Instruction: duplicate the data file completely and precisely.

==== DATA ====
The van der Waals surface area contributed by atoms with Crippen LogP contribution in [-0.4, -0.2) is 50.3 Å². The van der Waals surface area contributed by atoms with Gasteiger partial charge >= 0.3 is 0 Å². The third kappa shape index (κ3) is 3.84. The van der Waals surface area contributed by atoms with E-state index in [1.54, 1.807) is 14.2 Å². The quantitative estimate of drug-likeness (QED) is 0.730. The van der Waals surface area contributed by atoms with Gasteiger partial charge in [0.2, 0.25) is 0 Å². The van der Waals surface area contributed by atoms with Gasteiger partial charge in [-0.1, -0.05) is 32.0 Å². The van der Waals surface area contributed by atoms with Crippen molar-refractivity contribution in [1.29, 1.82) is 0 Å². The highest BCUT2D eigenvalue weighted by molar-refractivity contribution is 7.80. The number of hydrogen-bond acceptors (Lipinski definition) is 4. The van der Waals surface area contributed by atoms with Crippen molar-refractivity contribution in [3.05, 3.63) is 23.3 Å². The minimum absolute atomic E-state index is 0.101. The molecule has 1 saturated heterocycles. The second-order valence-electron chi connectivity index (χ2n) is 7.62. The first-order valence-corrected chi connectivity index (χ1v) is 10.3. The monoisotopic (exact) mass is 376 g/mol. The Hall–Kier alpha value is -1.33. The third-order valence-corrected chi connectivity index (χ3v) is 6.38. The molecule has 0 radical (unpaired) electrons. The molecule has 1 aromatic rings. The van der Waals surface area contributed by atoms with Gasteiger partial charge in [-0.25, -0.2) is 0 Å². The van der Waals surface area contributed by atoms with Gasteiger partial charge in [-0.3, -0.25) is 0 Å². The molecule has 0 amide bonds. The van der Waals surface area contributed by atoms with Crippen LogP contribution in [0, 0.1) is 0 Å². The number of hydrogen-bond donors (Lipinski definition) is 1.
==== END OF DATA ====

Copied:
The van der Waals surface area contributed by atoms with Crippen LogP contribution in [-0.4, -0.2) is 50.3 Å². The van der Waals surface area contributed by atoms with Gasteiger partial charge >= 0.3 is 0 Å². The third kappa shape index (κ3) is 3.84. The van der Waals surface area contributed by atoms with E-state index in [1.54, 1.807) is 14.2 Å². The quantitative estimate of drug-likeness (QED) is 0.730. The van der Waals surface area contributed by atoms with Gasteiger partial charge in [0.2, 0.25) is 0 Å². The van der Waals surface area contributed by atoms with Gasteiger partial charge in [-0.1, -0.05) is 32.0 Å². The van der Waals surface area contributed by atoms with Crippen molar-refractivity contribution in [1.29, 1.82) is 0 Å². The highest BCUT2D eigenvalue weighted by molar-refractivity contribution is 7.80. The number of hydrogen-bond acceptors (Lipinski definition) is 4. The van der Waals surface area contributed by atoms with Crippen molar-refractivity contribution in [3.05, 3.63) is 23.3 Å². The minimum absolute atomic E-state index is 0.101. The molecule has 1 saturated heterocycles. The second-order valence-electron chi connectivity index (χ2n) is 7.62. The first-order valence-corrected chi connectivity index (χ1v) is 10.3. The monoisotopic (exact) mass is 376 g/mol. The Hall–Kier alpha value is -1.33. The third-order valence-corrected chi connectivity index (χ3v) is 6.38. The molecule has 0 radical (unpaired) electrons. The molecule has 1 aromatic rings. The van der Waals surface area contributed by atoms with Gasteiger partial charge in [-0.25, -0.2) is 0 Å². The van der Waals surface area contributed by atoms with Gasteiger partial charge in [-0.3, -0.25) is 0 Å². The molecule has 0 amide bonds. The van der Waals surface area contributed by atoms with Crippen LogP contribution in [0, 0.1) is 0 Å². The number of hydrogen-bond donors (Lipinski definition) is 1.